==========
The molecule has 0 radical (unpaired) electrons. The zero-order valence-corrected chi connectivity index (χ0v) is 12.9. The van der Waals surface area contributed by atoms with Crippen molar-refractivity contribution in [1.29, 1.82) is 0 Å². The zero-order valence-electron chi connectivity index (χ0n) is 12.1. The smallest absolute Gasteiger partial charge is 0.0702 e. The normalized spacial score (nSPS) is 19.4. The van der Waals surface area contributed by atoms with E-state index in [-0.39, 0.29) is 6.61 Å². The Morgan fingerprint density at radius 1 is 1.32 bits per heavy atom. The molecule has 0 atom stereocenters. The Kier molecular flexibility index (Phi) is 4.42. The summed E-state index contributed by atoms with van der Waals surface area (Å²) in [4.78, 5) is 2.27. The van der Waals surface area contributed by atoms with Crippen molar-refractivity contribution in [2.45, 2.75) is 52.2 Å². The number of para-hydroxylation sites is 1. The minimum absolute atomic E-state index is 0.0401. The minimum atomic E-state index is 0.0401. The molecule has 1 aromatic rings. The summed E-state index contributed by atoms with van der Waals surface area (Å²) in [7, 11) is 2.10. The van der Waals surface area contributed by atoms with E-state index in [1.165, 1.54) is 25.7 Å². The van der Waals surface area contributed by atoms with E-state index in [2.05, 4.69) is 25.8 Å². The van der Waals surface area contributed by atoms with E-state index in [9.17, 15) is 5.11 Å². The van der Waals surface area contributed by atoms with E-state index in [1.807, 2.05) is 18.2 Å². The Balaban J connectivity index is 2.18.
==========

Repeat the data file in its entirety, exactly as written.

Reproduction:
The molecule has 0 radical (unpaired) electrons. The zero-order valence-corrected chi connectivity index (χ0v) is 12.9. The van der Waals surface area contributed by atoms with Crippen molar-refractivity contribution in [1.29, 1.82) is 0 Å². The zero-order valence-electron chi connectivity index (χ0n) is 12.1. The smallest absolute Gasteiger partial charge is 0.0702 e. The normalized spacial score (nSPS) is 19.4. The van der Waals surface area contributed by atoms with E-state index in [-0.39, 0.29) is 6.61 Å². The Morgan fingerprint density at radius 1 is 1.32 bits per heavy atom. The molecule has 0 atom stereocenters. The Kier molecular flexibility index (Phi) is 4.42. The summed E-state index contributed by atoms with van der Waals surface area (Å²) in [4.78, 5) is 2.27. The van der Waals surface area contributed by atoms with Crippen molar-refractivity contribution in [2.45, 2.75) is 52.2 Å². The number of para-hydroxylation sites is 1. The minimum absolute atomic E-state index is 0.0401. The minimum atomic E-state index is 0.0401. The molecule has 1 aromatic rings. The summed E-state index contributed by atoms with van der Waals surface area (Å²) in [7, 11) is 2.10. The van der Waals surface area contributed by atoms with E-state index in [1.165, 1.54) is 25.7 Å². The van der Waals surface area contributed by atoms with E-state index in [2.05, 4.69) is 25.8 Å². The van der Waals surface area contributed by atoms with E-state index in [9.17, 15) is 5.11 Å². The van der Waals surface area contributed by atoms with E-state index in [1.807, 2.05) is 18.2 Å². The Balaban J connectivity index is 2.18.